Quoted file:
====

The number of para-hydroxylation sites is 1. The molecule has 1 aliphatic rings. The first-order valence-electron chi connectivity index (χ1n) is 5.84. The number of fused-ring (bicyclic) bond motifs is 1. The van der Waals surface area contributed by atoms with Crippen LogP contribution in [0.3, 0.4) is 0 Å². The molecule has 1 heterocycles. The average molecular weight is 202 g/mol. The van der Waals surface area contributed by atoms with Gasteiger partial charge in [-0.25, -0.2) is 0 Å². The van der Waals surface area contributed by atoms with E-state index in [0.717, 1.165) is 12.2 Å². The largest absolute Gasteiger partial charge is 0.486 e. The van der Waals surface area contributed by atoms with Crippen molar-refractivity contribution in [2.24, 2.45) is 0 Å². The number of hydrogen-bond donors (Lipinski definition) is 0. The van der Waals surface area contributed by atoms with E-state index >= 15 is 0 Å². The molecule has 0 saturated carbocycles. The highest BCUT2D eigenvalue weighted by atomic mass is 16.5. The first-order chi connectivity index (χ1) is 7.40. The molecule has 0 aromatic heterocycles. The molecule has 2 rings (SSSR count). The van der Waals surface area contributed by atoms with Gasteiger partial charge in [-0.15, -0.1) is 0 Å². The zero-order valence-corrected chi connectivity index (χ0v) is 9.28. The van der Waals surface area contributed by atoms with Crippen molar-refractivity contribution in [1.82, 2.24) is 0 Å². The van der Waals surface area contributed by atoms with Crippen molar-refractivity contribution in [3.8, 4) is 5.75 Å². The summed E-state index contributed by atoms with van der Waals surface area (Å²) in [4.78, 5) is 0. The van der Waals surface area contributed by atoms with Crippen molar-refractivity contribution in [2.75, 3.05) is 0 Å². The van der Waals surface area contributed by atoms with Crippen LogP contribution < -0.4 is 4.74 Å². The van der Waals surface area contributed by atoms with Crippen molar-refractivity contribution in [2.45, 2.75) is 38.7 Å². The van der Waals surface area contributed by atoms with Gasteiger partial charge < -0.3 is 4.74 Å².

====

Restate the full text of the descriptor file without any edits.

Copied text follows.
The number of para-hydroxylation sites is 1. The molecule has 1 aliphatic rings. The first-order valence-electron chi connectivity index (χ1n) is 5.84. The number of fused-ring (bicyclic) bond motifs is 1. The van der Waals surface area contributed by atoms with Crippen LogP contribution in [0.3, 0.4) is 0 Å². The molecule has 1 heterocycles. The average molecular weight is 202 g/mol. The van der Waals surface area contributed by atoms with Gasteiger partial charge in [-0.25, -0.2) is 0 Å². The van der Waals surface area contributed by atoms with E-state index in [0.717, 1.165) is 12.2 Å². The largest absolute Gasteiger partial charge is 0.486 e. The van der Waals surface area contributed by atoms with Crippen molar-refractivity contribution in [2.24, 2.45) is 0 Å². The number of hydrogen-bond donors (Lipinski definition) is 0. The van der Waals surface area contributed by atoms with E-state index >= 15 is 0 Å². The molecule has 0 saturated carbocycles. The highest BCUT2D eigenvalue weighted by atomic mass is 16.5. The first-order chi connectivity index (χ1) is 7.40. The molecule has 0 aromatic heterocycles. The molecule has 2 rings (SSSR count). The van der Waals surface area contributed by atoms with Gasteiger partial charge in [-0.15, -0.1) is 0 Å². The zero-order valence-corrected chi connectivity index (χ0v) is 9.28. The van der Waals surface area contributed by atoms with Crippen molar-refractivity contribution in [1.82, 2.24) is 0 Å². The van der Waals surface area contributed by atoms with Crippen molar-refractivity contribution in [3.8, 4) is 5.75 Å². The summed E-state index contributed by atoms with van der Waals surface area (Å²) in [4.78, 5) is 0. The van der Waals surface area contributed by atoms with Crippen molar-refractivity contribution in [2.75, 3.05) is 0 Å². The van der Waals surface area contributed by atoms with Crippen LogP contribution < -0.4 is 4.74 Å². The van der Waals surface area contributed by atoms with Crippen molar-refractivity contribution in [2.45, 2.75) is 38.7 Å². The van der Waals surface area contributed by atoms with Gasteiger partial charge < -0.3 is 4.74 Å².